Wyeth Pharmaceuticals takes paper out of batch processes; puts MES in
Wyeth Pharmaceuticals is transforming itself based on the need for operational excellence. The Collegeville, Pa.-based company views integrated systems and standard processes across its research and manufacturing facilities as a good way to drive down costs and improve quality.
Already today, Wyeth makes use of what enterprise and execution systems have to offer. SAP is the enterprise system of record in North America, with ongoing deployment in Europe.
By year’s end, Wyeth expects to have 15 instances of its Labware laboratory information management system (LIMS) implemented, and seven instances of a Rockwell Automation manufacturing execution system (MES).
Getting rid of paper-based, manual systems will eliminate time-consuming errors while enforcing consistent process performance and cutting cycle times.
“If you eliminate mistakes, people focus on what they’re supposed to instead of investigating errors,” says Jeff Schaaf, senior director of manufacturing and technology transfer process for Wyeth Pharmaceuticals. “Inventory, costs, and cycle times will come down.”
Setting the boundaries
At the start of each deployment, “Critical emphasis is put on the ‘to-be’ process state,” says Schaaf. “We map out the ‘as-is’ process, and then apply lean techniques to get things properly aligned. [The key] is getting everyone at each site to agree.”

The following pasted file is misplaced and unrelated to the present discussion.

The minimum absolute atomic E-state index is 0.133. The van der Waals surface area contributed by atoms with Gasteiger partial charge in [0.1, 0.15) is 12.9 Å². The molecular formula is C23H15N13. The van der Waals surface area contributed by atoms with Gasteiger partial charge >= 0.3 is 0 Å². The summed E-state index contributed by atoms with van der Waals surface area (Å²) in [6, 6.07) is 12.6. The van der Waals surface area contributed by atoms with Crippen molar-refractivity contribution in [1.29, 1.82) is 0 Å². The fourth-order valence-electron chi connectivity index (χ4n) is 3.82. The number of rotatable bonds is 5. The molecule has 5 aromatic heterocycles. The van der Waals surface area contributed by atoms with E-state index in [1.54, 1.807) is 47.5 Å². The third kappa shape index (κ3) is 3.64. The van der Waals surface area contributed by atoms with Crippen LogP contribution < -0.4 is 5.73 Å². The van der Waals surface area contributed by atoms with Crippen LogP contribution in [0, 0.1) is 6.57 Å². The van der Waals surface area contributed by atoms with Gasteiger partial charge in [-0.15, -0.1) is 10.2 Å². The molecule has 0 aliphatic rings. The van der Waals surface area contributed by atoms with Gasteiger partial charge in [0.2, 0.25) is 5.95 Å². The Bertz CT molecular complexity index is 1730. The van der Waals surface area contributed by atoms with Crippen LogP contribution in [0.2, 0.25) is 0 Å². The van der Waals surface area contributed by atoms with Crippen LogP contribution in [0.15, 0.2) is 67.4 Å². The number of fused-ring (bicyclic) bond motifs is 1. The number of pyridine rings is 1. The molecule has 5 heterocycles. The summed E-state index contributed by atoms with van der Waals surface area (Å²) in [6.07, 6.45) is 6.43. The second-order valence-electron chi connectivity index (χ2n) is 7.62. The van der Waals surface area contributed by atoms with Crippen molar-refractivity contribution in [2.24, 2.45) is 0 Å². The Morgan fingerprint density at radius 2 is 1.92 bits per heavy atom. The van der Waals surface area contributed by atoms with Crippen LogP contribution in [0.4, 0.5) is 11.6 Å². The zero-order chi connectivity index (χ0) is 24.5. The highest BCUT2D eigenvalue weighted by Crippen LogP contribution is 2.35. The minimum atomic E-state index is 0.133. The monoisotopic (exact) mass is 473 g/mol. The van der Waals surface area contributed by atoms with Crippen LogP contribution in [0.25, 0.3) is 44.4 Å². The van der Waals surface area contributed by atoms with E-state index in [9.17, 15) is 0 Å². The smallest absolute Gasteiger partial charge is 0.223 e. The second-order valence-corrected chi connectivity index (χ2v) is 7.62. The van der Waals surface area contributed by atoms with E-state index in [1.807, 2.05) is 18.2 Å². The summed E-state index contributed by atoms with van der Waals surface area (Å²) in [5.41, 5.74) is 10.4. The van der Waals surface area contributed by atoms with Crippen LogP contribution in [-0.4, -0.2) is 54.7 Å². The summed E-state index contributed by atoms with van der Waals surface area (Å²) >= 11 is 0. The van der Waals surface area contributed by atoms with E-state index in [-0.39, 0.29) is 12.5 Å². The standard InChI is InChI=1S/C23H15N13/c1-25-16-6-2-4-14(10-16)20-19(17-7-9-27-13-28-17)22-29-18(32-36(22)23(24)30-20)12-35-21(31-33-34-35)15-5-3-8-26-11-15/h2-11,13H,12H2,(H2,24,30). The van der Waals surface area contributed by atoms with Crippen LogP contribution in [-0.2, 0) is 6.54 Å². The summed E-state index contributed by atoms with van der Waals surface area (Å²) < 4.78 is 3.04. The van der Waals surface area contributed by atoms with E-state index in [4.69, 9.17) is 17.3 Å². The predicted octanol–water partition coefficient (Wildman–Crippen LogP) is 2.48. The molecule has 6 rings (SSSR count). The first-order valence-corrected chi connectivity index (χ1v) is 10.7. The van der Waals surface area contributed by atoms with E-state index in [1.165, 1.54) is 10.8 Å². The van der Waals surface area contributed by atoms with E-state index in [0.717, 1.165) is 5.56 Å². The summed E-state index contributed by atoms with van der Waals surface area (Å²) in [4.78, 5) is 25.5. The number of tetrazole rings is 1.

It’s also important to establish boundaries—i.e., which systems own what data to prevent confusing duplication. “We use each system for what it’s best at,” Schaaf says. That is, ERP owns the materials; LIMS owns the material potency and batch dispatching; and MES controls the master batch record and process data.
“The overall benefit of standardization is speed of deployment,” in enacting multiplant production scenarios, says Jim Ricigliano, Wyeth’s director of process excellence. “It makes everything repeatable. Once you clear the smoke away, most sites aren’t really different.”
At Wyeth, automated systems prove invaluable in enforcing standard processes. “The system verifies that sequence steps are performed in the proper order. It verifies data has been entered properly,” Ricigliano says.
For Wyeth, errors that required timely investigation for a batch to be certified have fallen precipitously.
“If a batch process from time of weighing of materials to pressed tablet takes 12 days, but it takes you 60 to 70 days to get the batch out of the plant—that tells you that you have problems. With an automated system, you can wring tremendous value out by eliminating errors inherent to manual systems,” says Ricigliano.
Prior to the LIMS go-live, Wyeth’s error rate was between 300 and 450 defects per million. In less than two months, errors effectively flat-lined near zero. Before implementing MES, weekly batch record errors ranged between 13 and 33. Within two weeks of the MES go-live, it too essentially flatlined at zero, while the average number of batches actually increased.
Wyeth engineered a 100-percent reduction in batch record errors, a 50-percent reduction in labor utilization in specific work centers, and a 30-percent reduction in batch documentation review time.
“With standard systems, you’re always looking at the process, trying to achieve the ‘golden batch’,” says Ricigliano. “Using paper records would take days or weeks. With the automated system, it’s a matter of hours, enabling you to repeat that performance and get to that golden batch faster.”